Ingrid Jones interviews the South African artist Athi Patra-Ruga, who is working in collaboration with the fashion house Dior.
His practice spans across the mediums of costume, performance, video and photography
Looking back on your childhood days from growing up in Umtata in the Eastern Cape, did you imagine that you would be gracing international art stages today as Athi Patra-Ruga?
One can only dream! Further to my luck, I have a supportive family unit that never made it an option for me to think otherwise.
My parents dragged me to art school in 10th grade as soon as they saw that I could doodle something. But, no matter how much you prepare for these opportunities, it is always mind-blowing to see them unfold.
Post-apartheid South Africa permeates throughout your work. How has this country, with its diverse range of cultural references, influenced and inspired your work over the years?
I was born six years before the end of institutional apartheid and grew up with many promises of a better, egalitarian nation.
I have, therefore, always found it fascinating that we are still living in such a highly unequal society, and that in South Africa’s resilience we see a culture that is open to the influence of others and in constant debate with itself.
That wisdom is what inspires me about this country. I find great humour in our contradictions, which is evident in the utopian proposal I have of a parallel country: The Republic of Azania.
On 11 October 2019, South Africans woke up to the news of your collaboration with international fashion label Dior. Take us through the steps of achieving this incredible milestone.
I was approached by the Dior atelier when I was in London opening my solo exhibition at Somerset House. Dior invited me to design two interpretations of the Lady Dior bag.
I began, as I always do, by looking at history and then thinking of the potential carriers and cognitive effects of the opulence and artful restraint that is visible in my petit–point tapestries and sculpture works.
Tell us about your first feelings when you heard about the Dior collaboration?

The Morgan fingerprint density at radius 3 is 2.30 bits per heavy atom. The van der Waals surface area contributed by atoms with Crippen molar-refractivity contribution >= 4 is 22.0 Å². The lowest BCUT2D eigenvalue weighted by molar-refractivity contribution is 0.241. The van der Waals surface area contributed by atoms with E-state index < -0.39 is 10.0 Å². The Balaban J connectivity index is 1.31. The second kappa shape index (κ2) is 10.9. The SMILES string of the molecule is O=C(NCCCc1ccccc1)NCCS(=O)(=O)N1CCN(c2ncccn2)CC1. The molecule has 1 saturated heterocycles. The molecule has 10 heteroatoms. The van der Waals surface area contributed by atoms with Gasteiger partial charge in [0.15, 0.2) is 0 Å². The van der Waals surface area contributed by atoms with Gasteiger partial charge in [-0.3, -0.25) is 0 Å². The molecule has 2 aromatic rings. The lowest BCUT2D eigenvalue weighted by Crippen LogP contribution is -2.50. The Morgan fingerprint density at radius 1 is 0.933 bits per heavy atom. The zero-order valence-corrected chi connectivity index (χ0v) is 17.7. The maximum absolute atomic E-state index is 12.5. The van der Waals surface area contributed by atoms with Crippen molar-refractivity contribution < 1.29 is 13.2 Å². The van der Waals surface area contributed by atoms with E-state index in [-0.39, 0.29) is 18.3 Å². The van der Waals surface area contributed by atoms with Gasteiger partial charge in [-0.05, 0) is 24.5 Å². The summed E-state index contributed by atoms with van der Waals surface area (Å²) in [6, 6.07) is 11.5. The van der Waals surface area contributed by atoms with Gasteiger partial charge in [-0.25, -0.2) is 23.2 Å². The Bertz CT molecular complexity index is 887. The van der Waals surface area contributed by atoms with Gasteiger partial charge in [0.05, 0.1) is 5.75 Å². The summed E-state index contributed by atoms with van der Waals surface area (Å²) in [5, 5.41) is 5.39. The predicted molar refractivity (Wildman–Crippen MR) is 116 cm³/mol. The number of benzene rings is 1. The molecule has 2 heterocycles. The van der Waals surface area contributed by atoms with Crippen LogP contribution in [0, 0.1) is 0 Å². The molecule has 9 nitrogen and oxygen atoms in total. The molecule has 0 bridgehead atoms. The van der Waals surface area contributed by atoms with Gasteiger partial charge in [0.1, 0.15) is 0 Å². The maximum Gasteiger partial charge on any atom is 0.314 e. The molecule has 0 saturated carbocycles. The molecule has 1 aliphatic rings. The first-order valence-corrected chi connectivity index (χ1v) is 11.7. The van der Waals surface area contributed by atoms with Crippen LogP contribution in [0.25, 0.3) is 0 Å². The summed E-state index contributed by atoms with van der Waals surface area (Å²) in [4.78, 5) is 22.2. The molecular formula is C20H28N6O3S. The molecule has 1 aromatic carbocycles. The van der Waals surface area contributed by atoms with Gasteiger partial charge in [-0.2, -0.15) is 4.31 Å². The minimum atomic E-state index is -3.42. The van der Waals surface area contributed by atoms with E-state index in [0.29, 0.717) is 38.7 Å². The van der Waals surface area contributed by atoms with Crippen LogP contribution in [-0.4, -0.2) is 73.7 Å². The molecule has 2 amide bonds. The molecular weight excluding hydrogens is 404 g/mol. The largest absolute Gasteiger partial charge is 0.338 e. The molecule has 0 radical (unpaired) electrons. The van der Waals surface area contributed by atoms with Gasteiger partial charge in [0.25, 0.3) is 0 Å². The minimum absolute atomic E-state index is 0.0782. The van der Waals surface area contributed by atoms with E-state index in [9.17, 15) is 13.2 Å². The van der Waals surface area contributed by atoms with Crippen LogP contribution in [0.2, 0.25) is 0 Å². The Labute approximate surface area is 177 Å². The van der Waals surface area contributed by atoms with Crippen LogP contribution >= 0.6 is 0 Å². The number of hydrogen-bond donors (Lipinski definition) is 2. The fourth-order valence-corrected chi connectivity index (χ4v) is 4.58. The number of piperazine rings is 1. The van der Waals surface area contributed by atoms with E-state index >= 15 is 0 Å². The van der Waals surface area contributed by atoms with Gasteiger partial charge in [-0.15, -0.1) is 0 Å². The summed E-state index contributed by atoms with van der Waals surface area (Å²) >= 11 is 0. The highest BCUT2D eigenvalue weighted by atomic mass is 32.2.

I really do not remember the feeling. Preparedness, perhaps? As a costume major, the year 1947 represents Dior’s contribution to the Modernist Exercise with The New Look.
The shapes and the restrained opulence of this collection represented a modernised femininity which, decades later, one can now say is crystallised in the accessible Lady Dior bag. I wanted to honour this, and felt prepared to.
Talk us through your design concepts on the Dior Lady Art Project. Does a South African influence feature strongly here?
The first look was inspired by the scallop shape; a motif that is present in my works (such as in the armour of The Versatile Queen Ivy, one of my performance art avatars).
I drew inspiration from the 1949 Junon dress that depicted these overlaid scallops, reminiscent of a flower unfurled: like the petals of a protea or peony.
The second design pushes the three-dimensional effect of quilting and applique. I transferred the trademark self-portraiture face of my sculptures into a Trompe-l’oeil mask on the front of the handbag.
Both handbags are a jam session between the craftsmanship and art-making in my studio and within Dior’s atelier in Paris.
Would you say the international audience is open to the local uniqueness displayed in your work?
Of course! That is why I’ve been working on an international level for the past 15 years.
What do you make of the current South African art landscape?
I always feel that this is a question for the audience. It is through their patronage and engagement that we even have a state of the art.
It is the audience who ensures that artists continue to tell their stories well and with dignity.
Pastel or neon?
Velour or voile?
What, in your opinion, defines good art?
The need for preserving and telling stories through superior and skillful narration and technique. And, as a result, give dignity to the lives and wares of the communities which these stories come from.
If you could have one fashion trend from the 80s or 90s make a comeback – and stay – what would it be?
The revolutionary spirit of my parents’ generation.
Which of your works are you most proud of, and why?
There is not a single work I am not equally proud of. I feel there is nothing more intellectually pleasing than seeing and respecting them all for the lessons and breakthroughs they have given me.
Two lessons for other artists?
Technique, technique, technique and then mess with it.
We are preparing two solo shows at the moment: one in Cape Town in Winter 2020, and in New York in Summer 2020/2021.
The feature film The Lunar Songbook is in development and saw me going to the Locarno Film Academy for further workshopping.
We will also be publishing and launching our fourth book, Of Gods, Rainbows and Omissions, at this year’s Cape Town Art Fair… as it stands.